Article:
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Global stocks pressured by report on Trump probe, Fed hike, soft U.S. data

Stock MarketsJun 15, 2017 02:26AM ET
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© Reuters. A man looks at an electronic board showing market indices outside a brokerage in Tokyo

By Hideyuki Sano

TOKYO (Reuters) - U.S. stock futures and Asian shares slid on Thursday, hit by soft U.S. economic data, a relatively hawkish Federal Reserve and a media report that U.S. President Donald Trump is being investigated by a special counsel for possible obstruction of justice.

S&P mini futures dipped as much as 0.3 percent, while MSCI's broadest index of Asia-Pacific shares outside Japan dropped 0.7 percent, led by resource shares.

Japan's Nikkei fell 0.3 percent.

European shares were expected to get off to a tentative start, with spread-betters looking at a flat open in Germany's DAX and a 0.1 percent fall in Britain's FTSE.

The Federal Reserve raised interest rates as expected on Wednesday and gave a first clear outline on its plan to reduce its $4.2-trillion portfolio of bonds.

Fed Chair Janet Yellen said the process could start "relatively soon", while projections of the Fed board members also showed they expect one more rate hike by the end of year.

A majority of Wall Street's top banks now expect the Fed to start reducing re-investment in bonds in September, compared to their previous median forecast of such a move in December.

Yet the Fed's decision and confidence in continued U.S. economic growth was over-shadowed by surprisingly weak data released earlier in the day.

"The Federal Reserve was a little bit more hawkish than market expectations. They are following up on their plan outlined in March even as inflation has fallen short of forecast for three months in a row," said Tomoaki Shishido, senior economist at Nomura Securities.

Consumer prices unexpectedly fell on month in May and the annual increase in core CPI slipped to 1.7 percent, the smallest rise since May 2015, after advancing 1.9 percent in April.

Investors' inflation expectations gauged by the spread between the 10-year inflation-linked bonds and conventional bonds fell to 1.726 percent, completely wiping out its rise since the U.S. presidential election.

Retail sales fell 0.3 percent last month - the largest fall since January 2016 and way below economists' expectations for a 0.1 percent gain - amid declining purchases of motor vehicles and discretionary spending.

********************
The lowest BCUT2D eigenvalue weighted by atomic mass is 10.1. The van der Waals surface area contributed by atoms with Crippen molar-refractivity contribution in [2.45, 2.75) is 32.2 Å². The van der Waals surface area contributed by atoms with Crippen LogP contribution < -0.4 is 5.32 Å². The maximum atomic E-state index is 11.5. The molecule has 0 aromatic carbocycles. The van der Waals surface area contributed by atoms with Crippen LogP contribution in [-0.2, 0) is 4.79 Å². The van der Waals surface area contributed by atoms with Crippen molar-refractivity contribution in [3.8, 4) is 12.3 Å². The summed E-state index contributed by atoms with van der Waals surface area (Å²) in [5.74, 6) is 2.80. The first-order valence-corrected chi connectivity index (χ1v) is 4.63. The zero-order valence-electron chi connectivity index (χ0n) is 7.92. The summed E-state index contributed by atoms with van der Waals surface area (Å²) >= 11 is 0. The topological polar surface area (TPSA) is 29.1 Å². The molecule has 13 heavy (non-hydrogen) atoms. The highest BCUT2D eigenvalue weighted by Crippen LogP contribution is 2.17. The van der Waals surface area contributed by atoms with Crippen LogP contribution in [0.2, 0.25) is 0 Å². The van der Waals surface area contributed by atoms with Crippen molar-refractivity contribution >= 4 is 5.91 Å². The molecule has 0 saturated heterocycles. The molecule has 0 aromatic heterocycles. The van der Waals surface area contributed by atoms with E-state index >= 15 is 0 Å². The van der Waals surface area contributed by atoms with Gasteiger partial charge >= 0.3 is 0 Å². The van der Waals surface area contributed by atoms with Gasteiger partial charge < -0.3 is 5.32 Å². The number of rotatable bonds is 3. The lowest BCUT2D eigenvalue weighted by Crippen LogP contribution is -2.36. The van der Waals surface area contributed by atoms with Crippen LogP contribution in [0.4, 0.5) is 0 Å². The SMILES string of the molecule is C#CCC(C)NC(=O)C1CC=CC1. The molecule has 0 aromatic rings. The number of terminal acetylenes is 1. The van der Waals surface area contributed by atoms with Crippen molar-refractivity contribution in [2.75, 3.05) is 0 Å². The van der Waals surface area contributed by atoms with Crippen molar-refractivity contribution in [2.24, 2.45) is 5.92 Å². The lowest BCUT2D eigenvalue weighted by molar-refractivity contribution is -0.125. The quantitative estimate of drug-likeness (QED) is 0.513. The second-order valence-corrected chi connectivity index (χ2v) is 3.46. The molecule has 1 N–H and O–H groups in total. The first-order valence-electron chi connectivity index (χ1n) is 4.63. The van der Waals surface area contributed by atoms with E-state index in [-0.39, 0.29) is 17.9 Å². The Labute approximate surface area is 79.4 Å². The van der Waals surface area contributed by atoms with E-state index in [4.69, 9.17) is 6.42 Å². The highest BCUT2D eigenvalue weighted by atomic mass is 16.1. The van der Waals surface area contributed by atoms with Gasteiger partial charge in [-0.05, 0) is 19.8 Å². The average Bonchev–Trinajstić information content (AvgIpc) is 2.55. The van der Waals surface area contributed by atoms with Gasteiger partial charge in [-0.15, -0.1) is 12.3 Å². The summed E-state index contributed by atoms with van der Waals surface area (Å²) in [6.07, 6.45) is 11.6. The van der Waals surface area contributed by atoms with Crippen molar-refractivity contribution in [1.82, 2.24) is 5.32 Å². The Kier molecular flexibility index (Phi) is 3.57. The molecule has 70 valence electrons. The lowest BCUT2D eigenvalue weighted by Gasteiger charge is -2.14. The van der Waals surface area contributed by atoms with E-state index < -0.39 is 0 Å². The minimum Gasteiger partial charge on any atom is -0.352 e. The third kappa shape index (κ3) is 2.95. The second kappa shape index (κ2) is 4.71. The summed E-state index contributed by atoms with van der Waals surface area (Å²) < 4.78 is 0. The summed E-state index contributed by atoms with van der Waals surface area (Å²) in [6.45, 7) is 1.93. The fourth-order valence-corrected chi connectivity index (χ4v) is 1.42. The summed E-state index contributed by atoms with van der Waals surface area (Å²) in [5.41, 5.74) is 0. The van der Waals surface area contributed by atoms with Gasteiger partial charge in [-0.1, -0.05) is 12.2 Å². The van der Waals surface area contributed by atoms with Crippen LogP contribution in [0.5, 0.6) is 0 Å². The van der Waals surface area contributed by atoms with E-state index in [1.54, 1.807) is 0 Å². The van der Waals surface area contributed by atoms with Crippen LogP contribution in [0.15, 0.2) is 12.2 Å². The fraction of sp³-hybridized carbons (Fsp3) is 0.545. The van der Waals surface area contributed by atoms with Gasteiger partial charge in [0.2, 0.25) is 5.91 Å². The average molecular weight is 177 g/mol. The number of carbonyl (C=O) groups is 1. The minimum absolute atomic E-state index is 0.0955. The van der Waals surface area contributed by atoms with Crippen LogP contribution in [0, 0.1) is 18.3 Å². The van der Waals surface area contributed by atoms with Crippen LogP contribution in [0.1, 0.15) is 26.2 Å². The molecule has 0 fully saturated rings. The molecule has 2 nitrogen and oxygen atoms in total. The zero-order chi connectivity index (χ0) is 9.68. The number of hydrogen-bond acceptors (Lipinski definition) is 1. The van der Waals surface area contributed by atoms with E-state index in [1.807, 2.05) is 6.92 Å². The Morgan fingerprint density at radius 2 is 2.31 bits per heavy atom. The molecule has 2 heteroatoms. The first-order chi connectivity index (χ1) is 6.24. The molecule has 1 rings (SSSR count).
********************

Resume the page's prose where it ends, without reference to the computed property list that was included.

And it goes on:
Risk sentiment was also hit by fear of more U.S. political turmoil after the Washington Post reported that Trump is being investigated by special counsel Robert Mueller for possible obstruction of justice.

Mueller is investigating alleged Russian interference in the 2016 U.S. presidential election and possible collusion with the Trump campaign. Trump's legal team denounced the report.

The news came just after the No. 3 Republican in the House of Representatives, Steve Scalise, was shot by a gunman angry with Trump and other Republicans. Scalise was listed in critical condition.

The weak U.S. data had knocked the dollar and U.S. bond yields to its lowest level in seven months against a basket of currencies.

The dollar index was little changed on Thursday after sliding to as low as 96.323 on Wednesday, having shed nearly 6 percent on the year, before bouncing back a tad on the Fed's policy tightening.

The euro traded at $1.1220, after scaling a seven-month high of $1.1296. The dollar fetched 109.54 yen, not far from Wednesday's eight-week low of 108.81 yen.

The 10-year U.S. Treasuries yield had slipped to as low as 2.103 percent and last stood at 2.134 percent.

"You cannot help the impression that there is a gap between the Fed's bullish inflation forecast and the weakness in actual data," said Daisuke Uno, chief strategist at Sumitomo Mitsui Bank.

"The Fed seems to think the weakness is temporary. But that view will be tested in coming months," he added.

Money market instruments such as Fed fund futures show market players see the likelihood of one more rate hike this year as less than 50 percent.

Following the Fed's rate hike, China's central bank left interest rates for open market operations unchanged on Thursday, unlike in March when it lifted short-term interest rates in what economists said was a bid to stave off capital outflows and further depreciation pressure on the yuan.

Analysts had been split on whether China would follow the Fed again, noting the yuan is in much better shape than a few months ago after authorities' recent moves to flush out depreciation bets against the currency.

The yuan held stable in early trade, trading at 6.7854 per dollar in the offshore trade.

The British pound stood little changed at $1.2746 ahead of the Bank of England's policy meeting that is widely expected to keep interest rates on hold.

Crude oil prices were listless after having slumped nearly 4 percent to their lowest close in seven months on Wednesday, on an unexpected large build in gasoline inventories.

Brent crude futures fetched $46.83 per barrel in late Asian trade, flat on the day but not far from a five-month low of $46.64 touched in early May.

Many other commodity prices are also under pressure. Thomson Reuters CRB index tumbled to 14-month lows, having fallen almost 12 percent from this year's high hit in January.

Global stocks pressured by report on Trump probe, Fed hike, soft U.S. data
 

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